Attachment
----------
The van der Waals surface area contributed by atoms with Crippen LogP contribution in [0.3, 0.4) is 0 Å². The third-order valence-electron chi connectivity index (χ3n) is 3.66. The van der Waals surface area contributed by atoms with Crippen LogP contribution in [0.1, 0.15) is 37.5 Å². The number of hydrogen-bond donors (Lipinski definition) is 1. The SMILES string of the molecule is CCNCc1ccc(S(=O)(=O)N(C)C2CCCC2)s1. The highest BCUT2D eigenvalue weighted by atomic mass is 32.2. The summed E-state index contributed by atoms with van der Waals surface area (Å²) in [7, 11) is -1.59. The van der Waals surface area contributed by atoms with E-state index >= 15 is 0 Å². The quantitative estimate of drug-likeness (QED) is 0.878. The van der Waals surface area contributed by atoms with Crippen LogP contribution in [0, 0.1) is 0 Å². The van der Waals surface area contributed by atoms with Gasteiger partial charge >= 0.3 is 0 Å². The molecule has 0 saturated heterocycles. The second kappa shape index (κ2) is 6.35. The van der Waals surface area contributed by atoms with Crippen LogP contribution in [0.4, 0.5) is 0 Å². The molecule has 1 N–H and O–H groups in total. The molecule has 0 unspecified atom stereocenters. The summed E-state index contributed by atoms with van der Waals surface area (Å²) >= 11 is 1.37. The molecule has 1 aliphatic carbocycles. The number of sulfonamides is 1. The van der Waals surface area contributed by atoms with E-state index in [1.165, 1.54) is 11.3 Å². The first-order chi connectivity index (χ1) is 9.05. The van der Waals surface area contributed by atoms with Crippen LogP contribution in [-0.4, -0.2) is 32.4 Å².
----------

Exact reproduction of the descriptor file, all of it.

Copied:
The van der Waals surface area contributed by atoms with Crippen LogP contribution in [0.3, 0.4) is 0 Å². The third-order valence-electron chi connectivity index (χ3n) is 3.66. The van der Waals surface area contributed by atoms with Crippen LogP contribution in [0.1, 0.15) is 37.5 Å². The number of hydrogen-bond donors (Lipinski definition) is 1. The SMILES string of the molecule is CCNCc1ccc(S(=O)(=O)N(C)C2CCCC2)s1. The highest BCUT2D eigenvalue weighted by atomic mass is 32.2. The summed E-state index contributed by atoms with van der Waals surface area (Å²) in [7, 11) is -1.59. The van der Waals surface area contributed by atoms with E-state index >= 15 is 0 Å². The quantitative estimate of drug-likeness (QED) is 0.878. The van der Waals surface area contributed by atoms with Crippen LogP contribution in [0, 0.1) is 0 Å². The van der Waals surface area contributed by atoms with Gasteiger partial charge >= 0.3 is 0 Å². The molecule has 0 saturated heterocycles. The second kappa shape index (κ2) is 6.35. The van der Waals surface area contributed by atoms with Crippen LogP contribution in [0.4, 0.5) is 0 Å². The molecule has 1 N–H and O–H groups in total. The molecule has 0 unspecified atom stereocenters. The summed E-state index contributed by atoms with van der Waals surface area (Å²) >= 11 is 1.37. The molecule has 1 aliphatic carbocycles. The number of sulfonamides is 1. The van der Waals surface area contributed by atoms with E-state index in [1.165, 1.54) is 11.3 Å². The first-order chi connectivity index (χ1) is 9.05. The van der Waals surface area contributed by atoms with Crippen LogP contribution in [-0.4, -0.2) is 32.4 Å².